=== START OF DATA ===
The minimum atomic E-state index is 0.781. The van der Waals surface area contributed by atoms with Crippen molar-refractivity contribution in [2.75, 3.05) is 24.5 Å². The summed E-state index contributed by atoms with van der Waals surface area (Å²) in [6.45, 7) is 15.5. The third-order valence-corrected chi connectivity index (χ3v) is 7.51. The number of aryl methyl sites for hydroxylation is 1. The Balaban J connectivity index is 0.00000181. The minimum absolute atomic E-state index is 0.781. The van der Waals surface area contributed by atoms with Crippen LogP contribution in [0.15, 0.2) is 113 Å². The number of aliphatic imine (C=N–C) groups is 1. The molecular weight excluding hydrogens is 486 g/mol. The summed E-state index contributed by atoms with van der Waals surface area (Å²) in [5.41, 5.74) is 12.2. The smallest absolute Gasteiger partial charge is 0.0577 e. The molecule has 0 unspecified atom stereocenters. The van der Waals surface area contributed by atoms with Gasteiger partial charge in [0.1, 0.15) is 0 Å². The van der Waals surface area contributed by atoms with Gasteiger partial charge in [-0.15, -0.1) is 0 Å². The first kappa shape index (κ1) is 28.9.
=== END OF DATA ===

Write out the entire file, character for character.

The minimum atomic E-state index is 0.781. The van der Waals surface area contributed by atoms with Crippen molar-refractivity contribution in [2.75, 3.05) is 24.5 Å². The summed E-state index contributed by atoms with van der Waals surface area (Å²) in [6.45, 7) is 15.5. The third-order valence-corrected chi connectivity index (χ3v) is 7.51. The number of aryl methyl sites for hydroxylation is 1. The Balaban J connectivity index is 0.00000181. The minimum absolute atomic E-state index is 0.781. The van der Waals surface area contributed by atoms with Crippen LogP contribution in [0.15, 0.2) is 113 Å². The number of aliphatic imine (C=N–C) groups is 1. The molecular weight excluding hydrogens is 486 g/mol. The summed E-state index contributed by atoms with van der Waals surface area (Å²) in [5.41, 5.74) is 12.2. The smallest absolute Gasteiger partial charge is 0.0577 e. The molecule has 0 unspecified atom stereocenters. The van der Waals surface area contributed by atoms with Gasteiger partial charge in [0.1, 0.15) is 0 Å². The van der Waals surface area contributed by atoms with Gasteiger partial charge in [-0.15, -0.1) is 0 Å². The first kappa shape index (κ1) is 28.9.